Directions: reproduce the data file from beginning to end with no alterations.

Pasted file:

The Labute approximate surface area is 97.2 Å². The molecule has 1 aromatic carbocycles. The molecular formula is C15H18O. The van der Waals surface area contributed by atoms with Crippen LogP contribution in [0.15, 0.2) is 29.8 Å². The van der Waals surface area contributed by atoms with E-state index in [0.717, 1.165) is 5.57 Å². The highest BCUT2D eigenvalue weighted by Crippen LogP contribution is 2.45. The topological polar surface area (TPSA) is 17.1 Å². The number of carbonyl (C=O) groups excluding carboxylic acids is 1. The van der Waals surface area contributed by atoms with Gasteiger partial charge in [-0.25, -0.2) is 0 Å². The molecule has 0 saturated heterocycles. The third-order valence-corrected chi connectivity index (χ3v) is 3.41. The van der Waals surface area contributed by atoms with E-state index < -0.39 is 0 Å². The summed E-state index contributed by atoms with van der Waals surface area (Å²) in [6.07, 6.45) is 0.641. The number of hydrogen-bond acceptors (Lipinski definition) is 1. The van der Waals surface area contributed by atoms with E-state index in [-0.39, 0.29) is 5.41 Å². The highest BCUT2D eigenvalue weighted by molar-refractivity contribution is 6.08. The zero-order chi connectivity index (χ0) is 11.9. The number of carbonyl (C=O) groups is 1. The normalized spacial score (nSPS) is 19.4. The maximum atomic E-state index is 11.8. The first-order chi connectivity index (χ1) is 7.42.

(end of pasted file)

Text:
The Labute approximate surface area is 97.2 Å². The molecule has 1 aromatic carbocycles. The molecular formula is C15H18O. The van der Waals surface area contributed by atoms with Crippen LogP contribution in [0.15, 0.2) is 29.8 Å². The van der Waals surface area contributed by atoms with E-state index in [0.717, 1.165) is 5.57 Å². The highest BCUT2D eigenvalue weighted by Crippen LogP contribution is 2.45. The topological polar surface area (TPSA) is 17.1 Å². The number of carbonyl (C=O) groups excluding carboxylic acids is 1. The van der Waals surface area contributed by atoms with Gasteiger partial charge in [-0.25, -0.2) is 0 Å². The molecule has 0 saturated heterocycles. The third-order valence-corrected chi connectivity index (χ3v) is 3.41. The van der Waals surface area contributed by atoms with E-state index < -0.39 is 0 Å². The summed E-state index contributed by atoms with van der Waals surface area (Å²) in [6.07, 6.45) is 0.641. The number of hydrogen-bond acceptors (Lipinski definition) is 1. The van der Waals surface area contributed by atoms with E-state index in [-0.39, 0.29) is 5.41 Å². The highest BCUT2D eigenvalue weighted by molar-refractivity contribution is 6.08. The zero-order chi connectivity index (χ0) is 11.9. The number of carbonyl (C=O) groups is 1. The normalized spacial score (nSPS) is 19.4. The maximum atomic E-state index is 11.8. The first-order chi connectivity index (χ1) is 7.42.